My Mom’s best friend Janice encouraged me, attended my essential oils seminars, and even held one at her house in support of me. She was brilliant and vibrant, the type of person who lit the room. She gave me the cheese dome in this picture and I keep it out always (and try to keep it filled!) so that I get to remember her every day. Specifically, I want to embody her joie de vivre, and her unwillingness to deny any of the delicious and beautiful things that life has to share with us. We have to be willing to take it in like she was. We only get one chance. Take the trip, buy the art, eat the fucking cookies.

I hope to pass on a piece of each of these women to our daughter.

mary oliver quote

 

 

 

Homemade Paleo Granola Bars

I’m going to be straight up with you. I wish I was a person who could grab a protein bar or granola bar off the shelf. It would make life a whole lot easier. Unfortunately, they make me feel bad because they’re often loaded with fillers or gluten and ALWAYS loaded with sugar. I am allergic to some nuts, so Rx Bars are a “No-Go,” and there is truly a limit to how many Lara Bars I can consume. In fact, I’ve sort of broken up with dates lately because I really can’t take that many! Unlike Maple Syrup, the date flavor gets old for me.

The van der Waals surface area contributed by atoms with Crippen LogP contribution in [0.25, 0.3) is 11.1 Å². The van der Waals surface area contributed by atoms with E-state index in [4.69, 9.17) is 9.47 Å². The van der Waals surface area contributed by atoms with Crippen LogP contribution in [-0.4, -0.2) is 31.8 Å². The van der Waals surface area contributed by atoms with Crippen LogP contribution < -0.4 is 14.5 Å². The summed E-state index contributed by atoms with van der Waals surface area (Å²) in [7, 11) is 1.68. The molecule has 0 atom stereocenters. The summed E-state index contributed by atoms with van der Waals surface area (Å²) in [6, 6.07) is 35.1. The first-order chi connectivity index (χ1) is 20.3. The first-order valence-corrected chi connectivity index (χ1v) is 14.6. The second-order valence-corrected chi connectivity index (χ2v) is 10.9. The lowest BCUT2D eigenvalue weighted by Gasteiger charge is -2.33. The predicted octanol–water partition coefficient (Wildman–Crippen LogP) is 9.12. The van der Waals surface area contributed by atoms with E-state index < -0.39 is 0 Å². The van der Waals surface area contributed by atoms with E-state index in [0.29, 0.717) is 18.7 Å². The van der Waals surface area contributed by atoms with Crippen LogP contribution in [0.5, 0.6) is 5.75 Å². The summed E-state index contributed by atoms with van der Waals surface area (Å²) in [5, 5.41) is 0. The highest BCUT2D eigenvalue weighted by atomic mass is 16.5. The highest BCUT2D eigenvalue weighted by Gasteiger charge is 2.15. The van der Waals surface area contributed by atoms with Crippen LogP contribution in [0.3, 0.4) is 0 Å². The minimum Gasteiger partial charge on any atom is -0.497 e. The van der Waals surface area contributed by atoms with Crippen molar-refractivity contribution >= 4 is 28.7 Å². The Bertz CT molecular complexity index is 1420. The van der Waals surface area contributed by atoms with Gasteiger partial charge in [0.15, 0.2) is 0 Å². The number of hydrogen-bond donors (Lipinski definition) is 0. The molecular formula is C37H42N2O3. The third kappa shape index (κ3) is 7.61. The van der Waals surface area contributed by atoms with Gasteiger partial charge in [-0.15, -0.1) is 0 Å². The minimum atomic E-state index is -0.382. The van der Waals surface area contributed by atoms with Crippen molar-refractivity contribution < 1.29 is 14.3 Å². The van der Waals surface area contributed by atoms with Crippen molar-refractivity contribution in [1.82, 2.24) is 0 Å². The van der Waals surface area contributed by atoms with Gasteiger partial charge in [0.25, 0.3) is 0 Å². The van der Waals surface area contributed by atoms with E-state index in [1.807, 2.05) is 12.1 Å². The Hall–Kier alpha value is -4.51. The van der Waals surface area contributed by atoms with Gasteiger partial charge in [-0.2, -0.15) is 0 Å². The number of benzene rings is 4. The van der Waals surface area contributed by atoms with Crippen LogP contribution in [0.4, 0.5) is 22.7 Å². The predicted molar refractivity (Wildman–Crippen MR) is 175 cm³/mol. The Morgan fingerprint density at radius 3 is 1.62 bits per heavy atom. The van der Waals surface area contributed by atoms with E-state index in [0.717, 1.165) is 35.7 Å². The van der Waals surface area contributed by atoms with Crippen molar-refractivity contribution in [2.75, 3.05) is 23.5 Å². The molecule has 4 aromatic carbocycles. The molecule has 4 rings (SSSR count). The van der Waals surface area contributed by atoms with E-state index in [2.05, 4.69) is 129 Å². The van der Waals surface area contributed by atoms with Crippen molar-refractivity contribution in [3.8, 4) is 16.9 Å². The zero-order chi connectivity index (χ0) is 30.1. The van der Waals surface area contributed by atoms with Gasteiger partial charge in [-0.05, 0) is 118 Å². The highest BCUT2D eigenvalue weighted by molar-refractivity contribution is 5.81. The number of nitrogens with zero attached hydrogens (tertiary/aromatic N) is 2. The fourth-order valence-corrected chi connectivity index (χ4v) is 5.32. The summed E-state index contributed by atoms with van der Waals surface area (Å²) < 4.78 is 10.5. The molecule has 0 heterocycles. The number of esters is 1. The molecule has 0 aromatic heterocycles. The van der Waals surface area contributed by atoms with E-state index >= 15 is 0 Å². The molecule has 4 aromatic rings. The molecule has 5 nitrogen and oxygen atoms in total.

Thus were born my own granola bars. These can be made vegan by leaving out the egg as a binder, but without the egg binding them, they would likely turn out more like granola (so add nut milk or yogurt and grab a spoon!)

I know making your own granola bars sounds a little “extra,” but you literally just have to stir all ingredients together in one bowl and then level them off and bake in a 9X9 pan. If you are unsatisfied with store bought granola bars for any reason, give these a shot!

It’s also the giving season, and these would be a great, impressive, and HEALTHY addition to any homemade gift basket or Fall potluck. These can also be made safe and nut free by using sunflower butter 🙂

Homemade Paleo Granola Bars

You will need 30 minutes and….

  • 1 cup unsweetened, shredded coconut
  • 1/2 cup pumpkin seeds/ pepitas
  • 1/4 cup currants or raisins
  • 1/4 cup coconut oil